Coffee Doesn’t Need Cancer Warning, California Health Agency Says
By Cody Briana on June 18, 2018
I was grabbing napkins inside a Starbucks this weekend and noticed the cancer-causing chemical warning sign glaring back at me from the condiments table. Ugh. Everything causes cancer these days! Do I need the reminder right before I sip on the only thing that keeps me going? Then I felt bad for independent coffee shops who take pride in serving locally roasted, fair trade coffee. They, too, have to display these annoying signs.
Why? Proposition 65 states that if product contains enough acrylamide to pose a potential risk of cancer, it has to be labeled. However, acrylamide is produced naturally through the roasting process. Coffee also has a ton of cancer-fighting antioxidants. Plus, the American Cancer Society is still uncertain whether the chemical actually increases the risk.
With that said, those signs might be going away just 3 months after a California judge ordered coffee sellers to warn customers. WSIN reports a state health agency drafted new regulations that would eliminate the need for such labels because there’s no scientific evidence to support them. Yup. It’s that simple.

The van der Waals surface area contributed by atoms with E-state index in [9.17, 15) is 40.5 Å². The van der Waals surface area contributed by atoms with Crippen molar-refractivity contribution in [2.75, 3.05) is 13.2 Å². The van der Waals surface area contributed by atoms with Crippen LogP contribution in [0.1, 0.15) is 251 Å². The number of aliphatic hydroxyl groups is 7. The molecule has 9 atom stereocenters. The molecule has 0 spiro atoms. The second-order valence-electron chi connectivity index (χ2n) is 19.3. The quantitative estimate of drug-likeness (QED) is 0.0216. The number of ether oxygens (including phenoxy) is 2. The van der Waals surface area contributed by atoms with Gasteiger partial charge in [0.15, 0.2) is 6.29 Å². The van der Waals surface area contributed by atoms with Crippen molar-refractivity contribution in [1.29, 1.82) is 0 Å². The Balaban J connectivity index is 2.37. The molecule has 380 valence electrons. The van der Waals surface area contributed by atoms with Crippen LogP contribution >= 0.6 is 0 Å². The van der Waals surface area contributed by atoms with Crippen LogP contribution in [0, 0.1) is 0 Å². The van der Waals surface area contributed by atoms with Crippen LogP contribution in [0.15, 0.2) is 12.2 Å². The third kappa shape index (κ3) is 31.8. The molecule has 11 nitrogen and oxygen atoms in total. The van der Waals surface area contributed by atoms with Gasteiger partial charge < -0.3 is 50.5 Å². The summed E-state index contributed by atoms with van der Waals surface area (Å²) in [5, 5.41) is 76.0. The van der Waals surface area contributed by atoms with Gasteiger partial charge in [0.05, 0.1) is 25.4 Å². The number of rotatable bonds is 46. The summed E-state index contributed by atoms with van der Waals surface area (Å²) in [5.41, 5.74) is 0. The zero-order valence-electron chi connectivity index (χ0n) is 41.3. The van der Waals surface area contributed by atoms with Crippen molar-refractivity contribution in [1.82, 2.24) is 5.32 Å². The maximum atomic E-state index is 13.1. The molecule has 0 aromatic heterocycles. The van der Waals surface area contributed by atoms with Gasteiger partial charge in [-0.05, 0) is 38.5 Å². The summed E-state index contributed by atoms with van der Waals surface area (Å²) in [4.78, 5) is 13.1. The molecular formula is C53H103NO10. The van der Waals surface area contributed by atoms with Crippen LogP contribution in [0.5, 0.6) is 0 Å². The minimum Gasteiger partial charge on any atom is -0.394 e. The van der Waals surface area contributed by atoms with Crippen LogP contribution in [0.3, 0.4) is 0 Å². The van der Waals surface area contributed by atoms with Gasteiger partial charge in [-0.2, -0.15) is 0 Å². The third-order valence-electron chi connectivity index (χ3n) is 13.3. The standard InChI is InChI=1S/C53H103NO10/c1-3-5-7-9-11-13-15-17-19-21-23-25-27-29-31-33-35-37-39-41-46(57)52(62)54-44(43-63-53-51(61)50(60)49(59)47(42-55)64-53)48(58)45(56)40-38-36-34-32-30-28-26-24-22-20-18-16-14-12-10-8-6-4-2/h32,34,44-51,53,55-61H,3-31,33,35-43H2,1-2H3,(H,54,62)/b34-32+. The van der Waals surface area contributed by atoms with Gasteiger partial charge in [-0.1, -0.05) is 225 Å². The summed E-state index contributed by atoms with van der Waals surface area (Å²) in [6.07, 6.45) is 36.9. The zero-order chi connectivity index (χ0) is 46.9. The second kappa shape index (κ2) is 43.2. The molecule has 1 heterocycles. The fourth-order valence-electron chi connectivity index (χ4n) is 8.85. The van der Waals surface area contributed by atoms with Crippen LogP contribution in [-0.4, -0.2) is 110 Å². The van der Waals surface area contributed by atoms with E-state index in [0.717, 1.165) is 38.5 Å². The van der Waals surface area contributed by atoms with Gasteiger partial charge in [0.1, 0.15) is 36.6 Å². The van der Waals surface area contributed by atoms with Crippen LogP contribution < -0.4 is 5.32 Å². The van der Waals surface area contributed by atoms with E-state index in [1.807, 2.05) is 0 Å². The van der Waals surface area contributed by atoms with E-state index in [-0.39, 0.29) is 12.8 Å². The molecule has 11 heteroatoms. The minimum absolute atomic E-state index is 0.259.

“Extensive scientific evidence” shows that “drinking coffee has not been shown to increase the risk of cancer and may reduce the risk of some types of cancer,” the California Office of Environmental Health Hazard Assessment said.
The agency has scheduled a hearing on its proposed updated regulation for Aug. 16 and will accept public comment through Aug. 30. It will then be reviewed by the state Office of Administrative Law for compliance with Prop. 65 and other laws. The rule could take effect Jan. 1., if all goes according to plan.